I used to get tons of seed catalogs at this time of year, but their numbers have dwindled as more and more gardeners, including me, shop online for vegetable and flower seeds. However, this just is not the same as browsing through a gardening catalog and dreaming about the coming season’s garden.
There is no better way to spend a cold damp winter evening than shopping the old-fashioned way of flipping through the pages of the catalog and picking out the most appealing varieties. Here are some of my favorite seed companies with printed or online-only catalogs. Check them out.
Territorial Seed Company (territorialseed.com) is a family business located in Cottage Grove, Ore. They do not have a spectacular glossy catalog, but their newsprint catalog is filled with plenty of nice color photos and variety descriptions. They endeavor to offer the “best seeds, plants and garden accessories in the quickest and friendliest way possible.” For each type of vegetable, they provide tons of information on planting, common insect and disease problems, general culture, harvesting and storing. For most varieties they offer different volumes of seed for the varying needs of backyard gardeners and market growers.
Territorial specializes in vegetable seeds and plants, but also offers herbs; flowers; fruit trees; small fruit plants; tomato, pepper, eggplant, and herb transplants; and some grafted tomato, pepper and watermelon transplants. The plants I have ordered from them have always arrived in superb condition.
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Johnny’s Selected Seeds (johnnyseeds.com) is located in Winslow, Maine, obviously a much cooler region. They garden without the benefit of long, hot summers that make growing warm season crops like big beefy tomatoes fairly easy. Because of their short season, they highlight small tomato varieties, including paste, plum, roma, grape, cherry and artisan tomatoes. Artisan tomatoes are very attractive “unique tomatoes that are small in size and striped ... and taste as good as they look.” Even their names, such as Pink Tiger, Blush and Sunrise Bumble Bee, are intriguing.
Maine’s cooler growing season favors the production of garden greens and this is reflected in Johnny’s catalog. They offer a plethora of lettuce varieties, including baby leaf, Romaine, cos, butterhead, bibb, iceberg, leaf, summer crisp, oakleaf and lollo lettuce. Lollo lettuce has extremely frilly leaves. There are pages and pages of other greens, including micro greens, shoots, sprouts, salad greens, cress, sorrel, mustard greens, Asian greens, Chinese cabbage, bok choi, specialty greens, kale and heirloom greens.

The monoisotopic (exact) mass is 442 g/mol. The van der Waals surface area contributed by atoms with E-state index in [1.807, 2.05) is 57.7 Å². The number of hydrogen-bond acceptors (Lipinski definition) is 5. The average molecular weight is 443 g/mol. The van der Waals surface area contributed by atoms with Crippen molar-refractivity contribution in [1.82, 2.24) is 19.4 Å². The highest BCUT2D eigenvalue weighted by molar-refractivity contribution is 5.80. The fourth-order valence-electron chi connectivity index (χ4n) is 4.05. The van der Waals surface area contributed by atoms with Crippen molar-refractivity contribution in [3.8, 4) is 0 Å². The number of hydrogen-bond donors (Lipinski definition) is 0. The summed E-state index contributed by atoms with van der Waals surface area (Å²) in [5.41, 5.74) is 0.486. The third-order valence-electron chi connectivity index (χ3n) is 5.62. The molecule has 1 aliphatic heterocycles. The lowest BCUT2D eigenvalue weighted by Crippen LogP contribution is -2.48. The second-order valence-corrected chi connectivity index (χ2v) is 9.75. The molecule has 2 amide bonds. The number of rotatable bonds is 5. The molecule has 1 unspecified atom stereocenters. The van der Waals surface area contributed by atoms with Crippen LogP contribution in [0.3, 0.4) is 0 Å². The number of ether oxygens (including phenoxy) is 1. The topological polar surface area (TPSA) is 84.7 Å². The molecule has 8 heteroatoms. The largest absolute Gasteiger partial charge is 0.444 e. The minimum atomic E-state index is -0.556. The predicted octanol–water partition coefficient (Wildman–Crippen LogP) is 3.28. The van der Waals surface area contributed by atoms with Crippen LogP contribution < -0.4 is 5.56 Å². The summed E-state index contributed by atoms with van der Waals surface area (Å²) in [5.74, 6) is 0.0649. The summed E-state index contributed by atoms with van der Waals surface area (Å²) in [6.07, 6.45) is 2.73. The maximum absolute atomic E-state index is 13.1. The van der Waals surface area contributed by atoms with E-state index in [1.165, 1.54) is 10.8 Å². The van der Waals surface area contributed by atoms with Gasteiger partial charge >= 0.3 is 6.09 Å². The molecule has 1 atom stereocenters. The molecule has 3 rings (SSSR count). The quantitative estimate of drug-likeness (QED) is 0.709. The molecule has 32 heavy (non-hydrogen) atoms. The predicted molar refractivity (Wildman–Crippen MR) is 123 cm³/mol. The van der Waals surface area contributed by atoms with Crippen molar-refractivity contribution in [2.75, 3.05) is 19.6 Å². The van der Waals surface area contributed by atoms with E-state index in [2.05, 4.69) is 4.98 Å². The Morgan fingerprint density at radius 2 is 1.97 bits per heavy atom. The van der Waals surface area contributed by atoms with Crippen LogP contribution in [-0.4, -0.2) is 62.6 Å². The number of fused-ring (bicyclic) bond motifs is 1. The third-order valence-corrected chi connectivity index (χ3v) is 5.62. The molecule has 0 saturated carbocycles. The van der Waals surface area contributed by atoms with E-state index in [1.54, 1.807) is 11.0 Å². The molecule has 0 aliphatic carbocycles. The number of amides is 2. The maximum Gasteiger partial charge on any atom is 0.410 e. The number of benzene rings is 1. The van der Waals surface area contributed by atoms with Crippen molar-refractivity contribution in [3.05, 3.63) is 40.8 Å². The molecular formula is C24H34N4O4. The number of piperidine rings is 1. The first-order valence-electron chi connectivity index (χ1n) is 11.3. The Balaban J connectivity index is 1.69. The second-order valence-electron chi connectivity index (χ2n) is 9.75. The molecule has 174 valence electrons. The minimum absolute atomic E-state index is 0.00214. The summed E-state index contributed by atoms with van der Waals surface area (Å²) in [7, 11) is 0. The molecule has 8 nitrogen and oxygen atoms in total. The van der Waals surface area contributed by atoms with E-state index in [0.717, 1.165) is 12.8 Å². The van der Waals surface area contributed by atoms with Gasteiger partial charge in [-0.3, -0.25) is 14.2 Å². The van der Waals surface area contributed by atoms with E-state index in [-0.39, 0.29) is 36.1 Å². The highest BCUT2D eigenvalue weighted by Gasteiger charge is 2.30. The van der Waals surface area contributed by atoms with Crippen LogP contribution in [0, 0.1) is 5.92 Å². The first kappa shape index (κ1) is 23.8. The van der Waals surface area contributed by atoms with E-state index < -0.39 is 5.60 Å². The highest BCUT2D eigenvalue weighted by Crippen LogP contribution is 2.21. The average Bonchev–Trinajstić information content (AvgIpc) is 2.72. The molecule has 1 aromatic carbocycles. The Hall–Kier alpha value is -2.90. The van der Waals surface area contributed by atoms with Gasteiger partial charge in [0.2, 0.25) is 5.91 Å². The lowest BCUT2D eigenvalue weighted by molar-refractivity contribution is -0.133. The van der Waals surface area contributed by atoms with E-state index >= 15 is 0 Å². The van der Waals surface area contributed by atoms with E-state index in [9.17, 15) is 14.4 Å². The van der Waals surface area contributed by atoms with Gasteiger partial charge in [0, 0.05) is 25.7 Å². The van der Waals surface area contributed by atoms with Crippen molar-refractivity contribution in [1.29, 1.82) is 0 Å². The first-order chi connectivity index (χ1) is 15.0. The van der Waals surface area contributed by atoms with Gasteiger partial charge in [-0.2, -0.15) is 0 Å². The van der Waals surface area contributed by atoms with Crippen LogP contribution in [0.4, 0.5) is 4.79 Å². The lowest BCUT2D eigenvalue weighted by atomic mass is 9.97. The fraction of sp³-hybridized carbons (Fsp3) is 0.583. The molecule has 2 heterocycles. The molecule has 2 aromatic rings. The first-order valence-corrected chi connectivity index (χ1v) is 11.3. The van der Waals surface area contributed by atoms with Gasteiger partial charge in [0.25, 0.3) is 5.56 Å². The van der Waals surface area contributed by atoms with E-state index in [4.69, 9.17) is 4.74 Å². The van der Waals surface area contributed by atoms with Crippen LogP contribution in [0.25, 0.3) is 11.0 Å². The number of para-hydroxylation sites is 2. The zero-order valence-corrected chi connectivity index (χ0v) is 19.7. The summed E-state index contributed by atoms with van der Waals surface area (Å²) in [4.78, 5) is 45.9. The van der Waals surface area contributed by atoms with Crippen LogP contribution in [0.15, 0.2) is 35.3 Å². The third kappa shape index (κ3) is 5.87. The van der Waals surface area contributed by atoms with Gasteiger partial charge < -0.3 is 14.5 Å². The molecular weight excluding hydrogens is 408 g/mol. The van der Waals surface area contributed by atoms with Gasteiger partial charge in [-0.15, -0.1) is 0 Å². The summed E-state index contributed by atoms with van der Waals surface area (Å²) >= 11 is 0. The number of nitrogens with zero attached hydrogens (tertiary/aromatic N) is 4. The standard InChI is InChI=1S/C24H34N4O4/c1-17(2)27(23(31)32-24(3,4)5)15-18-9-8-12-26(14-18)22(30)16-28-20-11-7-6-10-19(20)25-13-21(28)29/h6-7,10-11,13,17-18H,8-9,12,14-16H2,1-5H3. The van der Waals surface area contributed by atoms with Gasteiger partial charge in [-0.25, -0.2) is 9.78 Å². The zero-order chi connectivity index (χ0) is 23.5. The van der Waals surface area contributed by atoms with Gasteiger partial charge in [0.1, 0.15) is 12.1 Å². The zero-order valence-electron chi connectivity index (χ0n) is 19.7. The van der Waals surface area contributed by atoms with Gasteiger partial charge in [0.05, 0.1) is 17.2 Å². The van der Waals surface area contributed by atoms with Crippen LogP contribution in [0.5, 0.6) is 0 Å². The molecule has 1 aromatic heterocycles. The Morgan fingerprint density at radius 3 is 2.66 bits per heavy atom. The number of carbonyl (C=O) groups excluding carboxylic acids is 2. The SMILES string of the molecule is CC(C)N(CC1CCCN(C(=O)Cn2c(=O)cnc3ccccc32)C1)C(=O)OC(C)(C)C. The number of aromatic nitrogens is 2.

Johnny’s catalog is also packed with plenty of growing information and charts that compare different varieties of specific vegetables. They also offer flowers, herbs, cover crops, grains, legumes, forage crops and gardening supplies.
Renee’s Garden — The Garden to Table Seed Company (reneesgarden.com) does not have a printed catalog. They offer vegetable, herb and flower varieties “that are very special for home gardeners, based on great flavor, easy culture, and exceptional garden performance.” Renee’s home base is in Felton, Calif., but its offerings are “tested and guaranteed for every major U.S. climate zone.” The company was founded by Renee Shepherd and is “run by gardeners for gardeners.” Their seed packets offer beautiful watercolor renditions of each variety. Photographs of each variety are available on the website.
What I like best about Renee’s Garden are the tantalizing recipes they offer on the site and in the “Garden to Table” cookbooks it sells. You can find the recipes for leek, mushroom, chicken soup with peas and thyme, and for Mexican onion soup in “Warm Up with Hearty Soups” on the website. Yum!
Marianne C. Ophardt is a retired horticulturist for Washington State University Benton County Extension.